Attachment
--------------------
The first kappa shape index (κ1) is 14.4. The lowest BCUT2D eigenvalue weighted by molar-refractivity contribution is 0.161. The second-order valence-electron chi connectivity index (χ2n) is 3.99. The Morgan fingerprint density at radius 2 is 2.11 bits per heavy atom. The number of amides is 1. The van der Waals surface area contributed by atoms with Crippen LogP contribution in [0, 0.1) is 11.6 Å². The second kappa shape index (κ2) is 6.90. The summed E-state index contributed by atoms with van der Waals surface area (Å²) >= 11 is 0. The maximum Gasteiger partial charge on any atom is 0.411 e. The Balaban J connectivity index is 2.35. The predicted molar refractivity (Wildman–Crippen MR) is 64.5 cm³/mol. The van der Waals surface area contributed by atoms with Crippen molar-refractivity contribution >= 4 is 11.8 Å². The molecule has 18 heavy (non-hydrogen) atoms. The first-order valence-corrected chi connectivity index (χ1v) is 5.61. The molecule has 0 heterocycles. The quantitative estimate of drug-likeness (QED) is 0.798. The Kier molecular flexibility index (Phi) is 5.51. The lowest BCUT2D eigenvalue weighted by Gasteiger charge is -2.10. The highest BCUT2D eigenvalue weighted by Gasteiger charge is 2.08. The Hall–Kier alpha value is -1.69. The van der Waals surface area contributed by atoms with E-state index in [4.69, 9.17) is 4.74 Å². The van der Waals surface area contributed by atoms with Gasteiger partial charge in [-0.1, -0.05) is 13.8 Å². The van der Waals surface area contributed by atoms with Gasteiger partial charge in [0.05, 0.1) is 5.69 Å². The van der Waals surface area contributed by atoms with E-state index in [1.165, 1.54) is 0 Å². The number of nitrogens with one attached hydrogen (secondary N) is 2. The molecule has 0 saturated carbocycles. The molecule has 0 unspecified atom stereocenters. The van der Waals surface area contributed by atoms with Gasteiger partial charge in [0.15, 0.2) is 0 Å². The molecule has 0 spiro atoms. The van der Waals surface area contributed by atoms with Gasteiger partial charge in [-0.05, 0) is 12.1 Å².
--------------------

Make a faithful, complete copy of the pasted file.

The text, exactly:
The first kappa shape index (κ1) is 14.4. The lowest BCUT2D eigenvalue weighted by molar-refractivity contribution is 0.161. The second-order valence-electron chi connectivity index (χ2n) is 3.99. The Morgan fingerprint density at radius 2 is 2.11 bits per heavy atom. The number of amides is 1. The van der Waals surface area contributed by atoms with Crippen LogP contribution in [0, 0.1) is 11.6 Å². The second kappa shape index (κ2) is 6.90. The summed E-state index contributed by atoms with van der Waals surface area (Å²) >= 11 is 0. The maximum Gasteiger partial charge on any atom is 0.411 e. The Balaban J connectivity index is 2.35. The predicted molar refractivity (Wildman–Crippen MR) is 64.5 cm³/mol. The van der Waals surface area contributed by atoms with Crippen molar-refractivity contribution >= 4 is 11.8 Å². The molecule has 18 heavy (non-hydrogen) atoms. The first-order valence-corrected chi connectivity index (χ1v) is 5.61. The molecule has 0 heterocycles. The quantitative estimate of drug-likeness (QED) is 0.798. The Kier molecular flexibility index (Phi) is 5.51. The lowest BCUT2D eigenvalue weighted by Gasteiger charge is -2.10. The highest BCUT2D eigenvalue weighted by Gasteiger charge is 2.08. The Hall–Kier alpha value is -1.69. The van der Waals surface area contributed by atoms with E-state index in [4.69, 9.17) is 4.74 Å². The van der Waals surface area contributed by atoms with Gasteiger partial charge in [-0.1, -0.05) is 13.8 Å². The van der Waals surface area contributed by atoms with Gasteiger partial charge in [0.05, 0.1) is 5.69 Å². The van der Waals surface area contributed by atoms with E-state index in [1.165, 1.54) is 0 Å². The number of nitrogens with one attached hydrogen (secondary N) is 2. The molecule has 0 saturated carbocycles. The molecule has 0 unspecified atom stereocenters. The van der Waals surface area contributed by atoms with Gasteiger partial charge in [0.15, 0.2) is 0 Å². The molecule has 0 spiro atoms. The van der Waals surface area contributed by atoms with Gasteiger partial charge in [-0.05, 0) is 12.1 Å².